Governor Branstad announced he is running for his sixth term in office Wednesday evening.
If he wins, he would be on track to hold the record for the longest serving governor in US history.
The announcement comes after a well received condition of the state address Tuesday at the Statehouse.
Branstad intends to run on results and show that at a time Washington D.C. can’t get much done, he can by working with the other side.
“I pledge to you tonight that I will continue to work hard to build a brighter future for all Iowans. A future we can build. A future we must build. A future we will build. Together," Branstad said at the Hy-Vee Conference Center in West Des Moines.
There are three things in the 67-year-old’s favor. Firstly, his is a familiar face. Running for his sixth term he is the longest serving governor. Iowans also tend to re-elect incumbents.
Secondly, he has raised a substantial campaign chest of $4.1 million and finally, he recently held an approval rating of 58% according to a Des Moines Register poll.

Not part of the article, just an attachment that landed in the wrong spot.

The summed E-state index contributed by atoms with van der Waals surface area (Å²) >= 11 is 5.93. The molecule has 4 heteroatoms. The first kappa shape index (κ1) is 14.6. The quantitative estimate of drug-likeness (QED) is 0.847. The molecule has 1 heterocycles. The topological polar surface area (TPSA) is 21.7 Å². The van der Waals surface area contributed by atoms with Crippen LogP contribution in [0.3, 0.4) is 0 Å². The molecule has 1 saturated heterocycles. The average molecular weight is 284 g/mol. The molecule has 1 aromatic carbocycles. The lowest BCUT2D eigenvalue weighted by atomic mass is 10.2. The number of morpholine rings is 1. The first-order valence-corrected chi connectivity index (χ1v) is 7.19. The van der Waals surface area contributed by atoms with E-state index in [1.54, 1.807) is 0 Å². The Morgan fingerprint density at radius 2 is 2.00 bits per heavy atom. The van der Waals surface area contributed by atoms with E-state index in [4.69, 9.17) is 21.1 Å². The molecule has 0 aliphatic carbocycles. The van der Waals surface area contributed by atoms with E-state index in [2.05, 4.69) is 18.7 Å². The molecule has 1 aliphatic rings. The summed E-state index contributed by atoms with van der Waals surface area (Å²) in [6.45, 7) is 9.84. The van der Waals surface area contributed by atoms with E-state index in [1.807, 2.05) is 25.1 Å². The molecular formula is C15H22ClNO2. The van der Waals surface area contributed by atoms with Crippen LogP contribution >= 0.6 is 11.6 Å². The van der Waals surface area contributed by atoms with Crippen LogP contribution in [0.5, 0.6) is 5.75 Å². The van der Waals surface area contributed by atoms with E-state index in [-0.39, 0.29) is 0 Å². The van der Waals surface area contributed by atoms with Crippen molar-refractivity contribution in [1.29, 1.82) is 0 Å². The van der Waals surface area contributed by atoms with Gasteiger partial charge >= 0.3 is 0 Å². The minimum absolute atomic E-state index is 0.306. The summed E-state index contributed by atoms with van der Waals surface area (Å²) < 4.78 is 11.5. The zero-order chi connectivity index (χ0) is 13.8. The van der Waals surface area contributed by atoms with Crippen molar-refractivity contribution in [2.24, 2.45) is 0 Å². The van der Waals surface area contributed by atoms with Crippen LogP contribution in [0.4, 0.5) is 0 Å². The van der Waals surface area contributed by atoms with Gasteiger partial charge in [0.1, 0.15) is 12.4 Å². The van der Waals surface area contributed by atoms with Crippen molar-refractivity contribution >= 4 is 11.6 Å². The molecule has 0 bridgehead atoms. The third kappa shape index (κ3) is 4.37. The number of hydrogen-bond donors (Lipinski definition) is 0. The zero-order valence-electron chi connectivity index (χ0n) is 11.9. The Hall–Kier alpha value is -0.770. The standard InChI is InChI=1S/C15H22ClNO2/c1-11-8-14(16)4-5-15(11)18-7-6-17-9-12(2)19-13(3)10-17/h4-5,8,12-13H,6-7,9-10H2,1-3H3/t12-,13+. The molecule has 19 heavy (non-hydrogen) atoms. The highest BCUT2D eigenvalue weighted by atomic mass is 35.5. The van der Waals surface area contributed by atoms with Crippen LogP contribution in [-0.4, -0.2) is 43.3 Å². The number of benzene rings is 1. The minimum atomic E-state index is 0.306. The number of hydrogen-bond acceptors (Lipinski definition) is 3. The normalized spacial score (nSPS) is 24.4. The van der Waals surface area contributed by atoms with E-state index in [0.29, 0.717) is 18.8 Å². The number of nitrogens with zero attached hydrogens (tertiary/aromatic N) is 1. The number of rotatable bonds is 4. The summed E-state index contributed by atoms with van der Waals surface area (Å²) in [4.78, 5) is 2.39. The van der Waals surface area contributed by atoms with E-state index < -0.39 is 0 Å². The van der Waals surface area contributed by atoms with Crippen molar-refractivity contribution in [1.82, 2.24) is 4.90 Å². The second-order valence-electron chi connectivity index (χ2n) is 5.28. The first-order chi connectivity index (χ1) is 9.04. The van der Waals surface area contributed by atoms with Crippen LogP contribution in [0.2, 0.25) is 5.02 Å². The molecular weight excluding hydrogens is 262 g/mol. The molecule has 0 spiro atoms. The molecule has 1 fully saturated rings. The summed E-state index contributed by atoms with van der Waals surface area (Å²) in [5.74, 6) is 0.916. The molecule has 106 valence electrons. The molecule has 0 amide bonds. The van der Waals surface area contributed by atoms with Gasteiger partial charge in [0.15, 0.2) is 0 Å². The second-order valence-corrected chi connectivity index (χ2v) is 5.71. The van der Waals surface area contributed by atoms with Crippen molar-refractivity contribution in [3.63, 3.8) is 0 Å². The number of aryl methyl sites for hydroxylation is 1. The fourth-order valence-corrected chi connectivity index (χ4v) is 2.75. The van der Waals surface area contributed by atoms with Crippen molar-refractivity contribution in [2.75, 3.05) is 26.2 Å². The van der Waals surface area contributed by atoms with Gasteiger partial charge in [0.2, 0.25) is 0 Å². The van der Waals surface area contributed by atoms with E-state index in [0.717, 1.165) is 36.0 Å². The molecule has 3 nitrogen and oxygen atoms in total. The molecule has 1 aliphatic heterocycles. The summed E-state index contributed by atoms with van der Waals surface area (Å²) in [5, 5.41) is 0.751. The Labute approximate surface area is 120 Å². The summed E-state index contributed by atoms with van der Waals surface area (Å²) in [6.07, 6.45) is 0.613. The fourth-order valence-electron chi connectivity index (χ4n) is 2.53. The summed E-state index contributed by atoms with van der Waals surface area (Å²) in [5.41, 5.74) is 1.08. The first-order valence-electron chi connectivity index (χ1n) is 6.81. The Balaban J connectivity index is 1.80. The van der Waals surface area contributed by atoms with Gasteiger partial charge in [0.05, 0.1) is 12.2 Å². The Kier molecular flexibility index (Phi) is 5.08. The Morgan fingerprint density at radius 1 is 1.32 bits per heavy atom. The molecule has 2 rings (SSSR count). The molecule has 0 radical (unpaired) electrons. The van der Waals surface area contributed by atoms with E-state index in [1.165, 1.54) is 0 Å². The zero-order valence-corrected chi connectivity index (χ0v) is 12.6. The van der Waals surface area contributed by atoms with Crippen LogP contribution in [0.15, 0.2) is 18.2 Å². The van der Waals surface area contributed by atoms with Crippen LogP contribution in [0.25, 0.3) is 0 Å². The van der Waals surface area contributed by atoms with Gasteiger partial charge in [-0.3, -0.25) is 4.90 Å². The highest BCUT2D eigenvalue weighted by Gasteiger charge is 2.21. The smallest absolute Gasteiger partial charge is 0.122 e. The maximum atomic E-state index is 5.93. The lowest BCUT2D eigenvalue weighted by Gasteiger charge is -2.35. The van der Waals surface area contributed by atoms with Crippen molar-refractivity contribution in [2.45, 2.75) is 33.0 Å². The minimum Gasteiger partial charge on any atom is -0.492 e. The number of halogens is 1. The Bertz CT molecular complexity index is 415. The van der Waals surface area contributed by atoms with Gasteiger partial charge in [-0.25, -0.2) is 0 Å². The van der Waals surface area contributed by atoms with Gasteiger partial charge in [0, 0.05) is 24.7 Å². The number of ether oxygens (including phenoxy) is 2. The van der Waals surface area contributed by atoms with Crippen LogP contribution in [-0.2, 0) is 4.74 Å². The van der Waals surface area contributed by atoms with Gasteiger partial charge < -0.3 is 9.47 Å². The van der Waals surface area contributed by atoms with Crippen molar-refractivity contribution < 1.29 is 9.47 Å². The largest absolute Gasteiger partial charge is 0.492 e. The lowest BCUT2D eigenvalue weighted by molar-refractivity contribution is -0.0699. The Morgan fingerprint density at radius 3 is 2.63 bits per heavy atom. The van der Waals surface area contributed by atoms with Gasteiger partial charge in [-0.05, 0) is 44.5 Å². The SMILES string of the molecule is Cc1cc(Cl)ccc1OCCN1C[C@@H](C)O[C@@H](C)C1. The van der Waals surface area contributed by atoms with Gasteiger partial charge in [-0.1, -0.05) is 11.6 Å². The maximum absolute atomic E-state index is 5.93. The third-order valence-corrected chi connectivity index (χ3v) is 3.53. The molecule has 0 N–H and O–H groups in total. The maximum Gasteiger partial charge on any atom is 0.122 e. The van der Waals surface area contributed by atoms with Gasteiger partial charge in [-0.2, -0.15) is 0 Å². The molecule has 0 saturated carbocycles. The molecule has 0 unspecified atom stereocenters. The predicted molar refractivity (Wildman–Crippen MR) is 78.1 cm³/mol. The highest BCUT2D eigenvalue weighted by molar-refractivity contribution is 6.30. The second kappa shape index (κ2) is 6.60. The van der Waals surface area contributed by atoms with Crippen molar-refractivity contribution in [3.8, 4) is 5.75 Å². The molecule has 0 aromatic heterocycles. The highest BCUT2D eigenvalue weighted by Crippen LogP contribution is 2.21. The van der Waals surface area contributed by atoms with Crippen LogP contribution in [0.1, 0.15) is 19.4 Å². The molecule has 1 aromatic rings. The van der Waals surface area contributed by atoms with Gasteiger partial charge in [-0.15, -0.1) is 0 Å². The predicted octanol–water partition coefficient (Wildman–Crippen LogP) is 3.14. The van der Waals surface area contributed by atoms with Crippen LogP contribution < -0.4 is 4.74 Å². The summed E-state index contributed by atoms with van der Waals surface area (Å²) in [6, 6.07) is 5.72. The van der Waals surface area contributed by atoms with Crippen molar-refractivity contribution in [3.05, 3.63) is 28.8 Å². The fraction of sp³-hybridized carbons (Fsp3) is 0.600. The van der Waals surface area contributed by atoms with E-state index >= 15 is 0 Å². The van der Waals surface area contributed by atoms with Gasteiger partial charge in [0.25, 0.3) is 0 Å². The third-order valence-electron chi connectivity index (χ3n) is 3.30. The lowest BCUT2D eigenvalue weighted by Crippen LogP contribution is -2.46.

However, the same poll showed more than half of Iowans think he’s been governor long enough.
But as New Jersey Governor Chris Christie can attest to, nothing is certain in politics. Remember when Branstad’s troopers got busted for driving him too fast? Something unexpected like that could come up and damage his credibility.
The record Governor Branstad is looking to beat is held by George Clinton. He served six terms for a total of 21-years as New York's governor in the late 1700s and early 1800s.
He was also the fourth vice-president of the United States.
The man standing in the way of a potential sixth term is State Senator Jack Hatch. The Democrat released a statement shortly after Branstad’s announcement.
"I just turned 30, a couple of months after Branstad first took office, and growing up I never imagined Iowa would still be stuck with this governor in 2014. It's time for him to go."
Branstad is set for a four day, 14 stop announcement tour as he works to make history.